Tag Archive for 'license'

Do you use H.264 or MPEG? You need a license.

Recently it was confirmed by the MPEG LA that a license is needed for any use of H.264 and that everyone on the chain is liable. Free software projects are not exempt from this either and neither are end users.

Ben Swartz has an excellent summary about why H.264 should not be used.

A lot of commercial software comes with H.264 encoders and decoders, and some computers arrive with this software preinstalled. This leads a lot of people to believe that they can legally view and create H.264 videos for whatever purpose they like. Unfortunately for them, it ain’t so.

The license that comes with commercial software, such as Apple’s Final Cut Pro, does not cover commercial works. Even so, if you use a commercial software package to create something non-commercial and give it to a friend, they need to be properly licensed also.

You have a license to use their software, provided you don’t make any money, your friends are also all correctly licensed, and you only produce content that complies with the MPEG standard. Using video for a commercial purpose? Producing video that isn’t within MPEG’s parameters? Have friends who use unlicensed encoders like x264, ffmpeg, or xvid? Too bad.

This last thing is actually a particularly interesting point. If you encode a video using one of these (open-source) unlicensed encoders, you’re practising patents without a license, and you can be sued. But hey, maybe you’re just a scofflaw. After all, it’s not like you’re making trouble for anyone else, right? Wrong. If you send a video to a friend who uses a licensed decoder, and they watch it, you’ve caused them to violate their own software license, so they can be sued too.

That’s right folks. Use Handbrake to rip a DVD, or create, view, watch or distribute any H.264 video and you’re liable (royalty free streaming via the Internet has been extended until the end of 2016).

Won’t somebody please think of the children?

Christopher Blizzard: HTML5 video and H.264 – what history tells us and why we’re standing with the web

Christopher Blizzard has a great article about H.264 and what it might mean if it becomes the de-facto standard for video on the web.

Remember, this is still very early in H.264’s history so the licensing is very friendly, just like it used to be for MP3. The companies who own the IP in these large patent pools aren’t in this for the fun of it – this is what they do. They patent and they enforce and then enjoy the royalties. If they are in a position to charge more, they will. We can expect that if we allow H.264 to become a fundamental web technology that we’ll see license requirements get more onerous and more expensive over time, with little recourse.

Windows based Internet cafés “illegal”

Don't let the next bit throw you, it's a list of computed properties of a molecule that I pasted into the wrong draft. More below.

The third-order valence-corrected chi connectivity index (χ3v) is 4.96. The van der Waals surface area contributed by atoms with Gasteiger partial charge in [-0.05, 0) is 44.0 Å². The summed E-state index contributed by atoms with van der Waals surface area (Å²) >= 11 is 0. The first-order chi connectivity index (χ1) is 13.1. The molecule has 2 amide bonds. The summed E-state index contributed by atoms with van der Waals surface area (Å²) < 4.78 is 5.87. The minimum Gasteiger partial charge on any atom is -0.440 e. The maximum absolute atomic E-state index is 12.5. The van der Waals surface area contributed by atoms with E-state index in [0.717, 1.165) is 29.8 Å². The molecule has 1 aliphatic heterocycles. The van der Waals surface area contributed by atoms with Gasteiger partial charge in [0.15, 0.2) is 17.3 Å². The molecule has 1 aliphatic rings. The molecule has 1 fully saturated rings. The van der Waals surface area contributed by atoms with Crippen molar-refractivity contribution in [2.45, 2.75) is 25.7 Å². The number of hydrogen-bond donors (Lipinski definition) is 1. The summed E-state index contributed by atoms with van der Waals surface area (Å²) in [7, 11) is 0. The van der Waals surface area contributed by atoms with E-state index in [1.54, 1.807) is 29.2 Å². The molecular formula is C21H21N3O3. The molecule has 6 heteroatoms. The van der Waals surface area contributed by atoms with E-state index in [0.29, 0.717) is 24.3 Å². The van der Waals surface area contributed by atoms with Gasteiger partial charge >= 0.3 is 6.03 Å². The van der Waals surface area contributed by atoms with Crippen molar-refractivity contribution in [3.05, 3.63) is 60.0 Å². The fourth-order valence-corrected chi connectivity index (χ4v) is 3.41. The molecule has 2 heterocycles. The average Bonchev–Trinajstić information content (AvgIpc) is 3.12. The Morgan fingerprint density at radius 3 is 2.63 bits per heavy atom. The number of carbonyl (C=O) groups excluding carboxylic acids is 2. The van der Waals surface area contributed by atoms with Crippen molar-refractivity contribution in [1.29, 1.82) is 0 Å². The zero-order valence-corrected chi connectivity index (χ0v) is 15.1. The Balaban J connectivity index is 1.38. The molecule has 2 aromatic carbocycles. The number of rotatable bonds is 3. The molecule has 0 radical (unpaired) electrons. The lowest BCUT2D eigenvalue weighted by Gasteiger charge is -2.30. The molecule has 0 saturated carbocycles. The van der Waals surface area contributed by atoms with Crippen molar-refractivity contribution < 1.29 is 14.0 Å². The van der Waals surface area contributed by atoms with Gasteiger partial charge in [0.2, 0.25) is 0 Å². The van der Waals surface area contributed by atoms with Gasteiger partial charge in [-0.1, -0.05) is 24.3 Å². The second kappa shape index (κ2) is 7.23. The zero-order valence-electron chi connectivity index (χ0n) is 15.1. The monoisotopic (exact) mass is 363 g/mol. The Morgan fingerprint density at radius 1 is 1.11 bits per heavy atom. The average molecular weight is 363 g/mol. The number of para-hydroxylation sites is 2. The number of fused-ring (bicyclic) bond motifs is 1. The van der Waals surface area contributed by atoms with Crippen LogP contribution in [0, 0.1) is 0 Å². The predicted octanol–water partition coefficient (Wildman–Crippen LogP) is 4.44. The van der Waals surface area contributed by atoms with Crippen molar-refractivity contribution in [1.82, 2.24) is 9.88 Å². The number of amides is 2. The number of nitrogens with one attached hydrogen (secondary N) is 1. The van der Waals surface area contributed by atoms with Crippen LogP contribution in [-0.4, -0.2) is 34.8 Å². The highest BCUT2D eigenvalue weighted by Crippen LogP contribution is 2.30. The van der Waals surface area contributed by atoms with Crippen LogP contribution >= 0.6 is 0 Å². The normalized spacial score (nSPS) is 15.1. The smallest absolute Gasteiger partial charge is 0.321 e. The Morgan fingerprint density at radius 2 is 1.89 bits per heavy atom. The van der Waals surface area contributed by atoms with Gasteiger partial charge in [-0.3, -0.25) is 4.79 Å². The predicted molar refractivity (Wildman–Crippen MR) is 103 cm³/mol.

I never realised before, but Windows based Internet cafés violate Microsoft’s license terms, because:

Windows desktop operating system and Microsoft Office system licenses do not permit renting, leasing, or outsourcing the software to a third party.


Now however, by paying an extra licensing fee to Microsoft café owners can become legit.

Seems to me that a Linux based kiosk with OpenOffice.org is just going to become even more attractive..

Sun to relicense X.Org code under standard MIT

Sun has been contributing to X for 21 years and now they have announced that all this code will be made available under the standard MIT license, rather than a derivative thereof.


Azureus (Vuze) violating GPL?

Mike has an interesting post on his blog about Azureus (now called Vuze) which might be violating the GPL.

The source code is available via the website and appears to be licensed under the GPLv2.

The program itself however, has additional terms of service which would appear to be in stark contradiction to the license itself, vis-à-vis:

8.10 use the Vuze Platform if You are under the age of eighteen (18) years old;
8.12 reverse engineer, decompile, disassemble or otherwise attempt to discover the source code of the Vuze Platform or any part thereof, except and only to the extent that such activity is expressly permitted by applicable law notwithstanding this limitation;
8.13 modify, adapt, translate or create derivative works based upon the Vuze Platform or any part thereof, except and only to the extent that such activity is expressly permitted by applicable law notwithstanding this limitation;”

I guess the question is, what is the “Vuze Platform” exactly? If it’s build on GPL software then they simply cannot do this.

Wikipedia has this to say:

Up to version, Azureus was distributed under the GNU General Public License (GPL); beginning with the version 3 distribution, the license presented upon installation changed. While it still states that the “Azureus Application” is available under the GPL, completing installation requires the user to agree to the terms of the “Vuze Platform”, which include restrictions on use, reverse-engineering, and sublicensing. As with many similar licenses, the Azureus licence includes a prohibition on use of the software by people “under the age of 18″. Allegedly, the TOS only applies to the website, vuze.com, and not the software, however the actual TOS include the application as part of the platform.